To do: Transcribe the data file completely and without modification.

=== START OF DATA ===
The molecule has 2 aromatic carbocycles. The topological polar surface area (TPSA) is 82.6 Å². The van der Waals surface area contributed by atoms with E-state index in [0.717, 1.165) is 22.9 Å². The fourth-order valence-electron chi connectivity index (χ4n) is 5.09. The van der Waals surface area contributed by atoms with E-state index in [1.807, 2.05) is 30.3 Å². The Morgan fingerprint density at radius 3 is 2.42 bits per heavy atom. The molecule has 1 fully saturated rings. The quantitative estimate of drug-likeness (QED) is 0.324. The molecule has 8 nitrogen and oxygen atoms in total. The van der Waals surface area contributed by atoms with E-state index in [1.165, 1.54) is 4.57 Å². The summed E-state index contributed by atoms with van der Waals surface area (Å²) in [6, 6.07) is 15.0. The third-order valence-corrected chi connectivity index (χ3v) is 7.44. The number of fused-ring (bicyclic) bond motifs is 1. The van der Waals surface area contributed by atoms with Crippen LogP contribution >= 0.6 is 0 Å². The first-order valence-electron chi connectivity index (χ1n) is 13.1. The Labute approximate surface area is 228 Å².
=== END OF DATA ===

The molecule has 2 aromatic carbocycles. The topological polar surface area (TPSA) is 82.6 Å². The van der Waals surface area contributed by atoms with E-state index in [0.717, 1.165) is 22.9 Å². The fourth-order valence-electron chi connectivity index (χ4n) is 5.09. The van der Waals surface area contributed by atoms with E-state index in [1.807, 2.05) is 30.3 Å². The Morgan fingerprint density at radius 3 is 2.42 bits per heavy atom. The molecule has 1 fully saturated rings. The quantitative estimate of drug-likeness (QED) is 0.324. The molecule has 8 nitrogen and oxygen atoms in total. The van der Waals surface area contributed by atoms with E-state index in [1.165, 1.54) is 4.57 Å². The summed E-state index contributed by atoms with van der Waals surface area (Å²) in [6, 6.07) is 15.0. The third-order valence-corrected chi connectivity index (χ3v) is 7.44. The number of fused-ring (bicyclic) bond motifs is 1. The van der Waals surface area contributed by atoms with Crippen LogP contribution >= 0.6 is 0 Å². The first-order valence-electron chi connectivity index (χ1n) is 13.1. The Labute approximate surface area is 228 Å².